A recently filed lawsuit in North Carolina seeks to force state courts to expand the definition of “Holy Scriptures” to include the Koran and other religious texts.
The state branch of the American Civil Liberties Union (ACLU) filed the case in July after a Superior Court judge refused to allow swearing-in oaths to be taken on a Koran. State law specifies that the oath be taken on “Holy Scriptures” but does not specify the Bible.
“We believe ‘Holy Scriptures’ is plenty broad enough to include multiple religious texts,” Jennifer Rudinger, executive director of the North Carolina ACLU, told the Raleigh News and Observer.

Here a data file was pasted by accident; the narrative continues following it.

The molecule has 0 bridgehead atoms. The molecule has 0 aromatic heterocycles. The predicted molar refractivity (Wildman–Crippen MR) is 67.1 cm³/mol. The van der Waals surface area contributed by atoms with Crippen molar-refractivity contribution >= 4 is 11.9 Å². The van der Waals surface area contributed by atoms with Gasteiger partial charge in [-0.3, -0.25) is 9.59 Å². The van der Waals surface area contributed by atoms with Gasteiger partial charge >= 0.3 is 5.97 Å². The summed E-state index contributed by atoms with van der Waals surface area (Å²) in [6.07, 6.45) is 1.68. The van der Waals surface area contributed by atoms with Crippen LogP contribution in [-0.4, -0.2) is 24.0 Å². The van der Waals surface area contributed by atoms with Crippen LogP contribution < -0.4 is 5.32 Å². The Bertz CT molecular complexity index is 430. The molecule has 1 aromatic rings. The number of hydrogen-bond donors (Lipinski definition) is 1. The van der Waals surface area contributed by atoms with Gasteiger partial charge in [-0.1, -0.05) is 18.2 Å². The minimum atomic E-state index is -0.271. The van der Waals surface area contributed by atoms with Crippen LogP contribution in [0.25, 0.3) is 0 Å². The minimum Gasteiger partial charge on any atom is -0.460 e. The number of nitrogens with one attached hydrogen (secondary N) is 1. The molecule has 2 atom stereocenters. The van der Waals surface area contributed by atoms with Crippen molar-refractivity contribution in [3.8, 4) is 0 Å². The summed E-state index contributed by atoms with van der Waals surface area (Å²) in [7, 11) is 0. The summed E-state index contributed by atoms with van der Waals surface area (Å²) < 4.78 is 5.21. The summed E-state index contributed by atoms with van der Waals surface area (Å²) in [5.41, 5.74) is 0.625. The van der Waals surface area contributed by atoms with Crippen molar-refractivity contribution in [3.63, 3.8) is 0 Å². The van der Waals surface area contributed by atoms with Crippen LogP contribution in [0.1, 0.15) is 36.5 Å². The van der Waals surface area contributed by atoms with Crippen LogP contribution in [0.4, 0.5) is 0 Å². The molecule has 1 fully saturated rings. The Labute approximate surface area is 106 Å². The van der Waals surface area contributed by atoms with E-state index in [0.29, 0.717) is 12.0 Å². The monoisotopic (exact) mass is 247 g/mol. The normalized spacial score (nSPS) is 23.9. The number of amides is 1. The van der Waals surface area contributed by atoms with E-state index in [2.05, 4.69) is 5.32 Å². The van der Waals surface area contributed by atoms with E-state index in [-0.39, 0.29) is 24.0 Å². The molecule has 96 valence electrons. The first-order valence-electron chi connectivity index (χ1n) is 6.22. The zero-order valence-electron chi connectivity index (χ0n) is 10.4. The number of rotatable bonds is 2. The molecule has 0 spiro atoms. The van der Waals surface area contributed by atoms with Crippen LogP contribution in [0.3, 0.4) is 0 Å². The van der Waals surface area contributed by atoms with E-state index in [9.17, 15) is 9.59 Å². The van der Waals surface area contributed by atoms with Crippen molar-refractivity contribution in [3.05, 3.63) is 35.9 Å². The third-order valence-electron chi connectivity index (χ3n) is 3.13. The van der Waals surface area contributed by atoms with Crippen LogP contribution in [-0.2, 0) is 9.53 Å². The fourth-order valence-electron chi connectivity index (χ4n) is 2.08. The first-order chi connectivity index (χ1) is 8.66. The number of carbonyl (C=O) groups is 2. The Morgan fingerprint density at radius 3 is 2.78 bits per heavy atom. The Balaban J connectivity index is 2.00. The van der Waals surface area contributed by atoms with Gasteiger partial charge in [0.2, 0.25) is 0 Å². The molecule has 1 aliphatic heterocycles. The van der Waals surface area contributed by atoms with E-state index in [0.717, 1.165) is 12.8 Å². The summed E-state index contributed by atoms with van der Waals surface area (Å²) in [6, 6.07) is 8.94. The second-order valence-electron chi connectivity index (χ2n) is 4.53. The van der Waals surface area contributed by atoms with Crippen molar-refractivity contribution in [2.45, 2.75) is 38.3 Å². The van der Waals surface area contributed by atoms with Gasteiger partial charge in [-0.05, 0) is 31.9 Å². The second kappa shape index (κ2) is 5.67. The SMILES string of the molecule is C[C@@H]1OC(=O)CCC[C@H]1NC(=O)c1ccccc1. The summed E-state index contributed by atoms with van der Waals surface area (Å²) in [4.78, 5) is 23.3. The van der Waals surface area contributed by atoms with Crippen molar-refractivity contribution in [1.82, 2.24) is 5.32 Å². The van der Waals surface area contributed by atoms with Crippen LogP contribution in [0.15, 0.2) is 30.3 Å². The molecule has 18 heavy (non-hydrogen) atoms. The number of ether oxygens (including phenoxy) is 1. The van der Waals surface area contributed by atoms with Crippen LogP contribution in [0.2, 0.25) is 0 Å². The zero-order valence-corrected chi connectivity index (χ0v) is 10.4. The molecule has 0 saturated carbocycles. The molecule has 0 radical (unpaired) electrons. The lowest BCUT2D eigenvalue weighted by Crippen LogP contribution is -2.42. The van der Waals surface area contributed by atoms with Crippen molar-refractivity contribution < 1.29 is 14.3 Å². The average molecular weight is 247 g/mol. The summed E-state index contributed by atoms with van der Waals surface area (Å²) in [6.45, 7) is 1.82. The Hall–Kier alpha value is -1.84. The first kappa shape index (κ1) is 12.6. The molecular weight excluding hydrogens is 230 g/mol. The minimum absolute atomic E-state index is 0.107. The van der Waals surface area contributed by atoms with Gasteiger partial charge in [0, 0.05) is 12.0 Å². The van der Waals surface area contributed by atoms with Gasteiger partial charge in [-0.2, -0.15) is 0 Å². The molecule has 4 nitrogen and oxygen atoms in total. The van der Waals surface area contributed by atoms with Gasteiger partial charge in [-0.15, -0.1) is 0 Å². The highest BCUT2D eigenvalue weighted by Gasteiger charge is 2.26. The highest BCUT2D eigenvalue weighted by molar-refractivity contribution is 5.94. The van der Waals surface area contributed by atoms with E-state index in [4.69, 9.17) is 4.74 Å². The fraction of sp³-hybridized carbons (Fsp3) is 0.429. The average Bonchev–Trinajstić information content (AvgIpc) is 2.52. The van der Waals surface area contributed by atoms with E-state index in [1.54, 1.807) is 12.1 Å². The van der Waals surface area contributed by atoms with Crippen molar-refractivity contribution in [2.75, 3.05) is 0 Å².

North Carolina law allows people of no religious faith to affirm that their testimony in court is truthful, and believers who oppose saying oaths may simply raise a hand and affirm to tell the truth. All others are expected to swear on a Bible, a practice the ACLU says leaves out believers from other traditions.
The issue came to a head in Greensboro when a Muslim group donated copies of the Koran to local courthouses. A Superior Court judge, W. Douglas Albright, who has jurisdiction over other courts in the county, ruled that an oath said on the Koran would not be considered lawful.
At least one Religious Right activist is rallying to the Bible’s defense.
“The ACLU is not attempting to bring accommodation; that already exists,” said Erik Stanley of the Liberty Counsel, a legal group affiliated with the Rev. Jerry Falwell. “They’re trying to erase history. Courtroom oaths have always been done on the Bible.”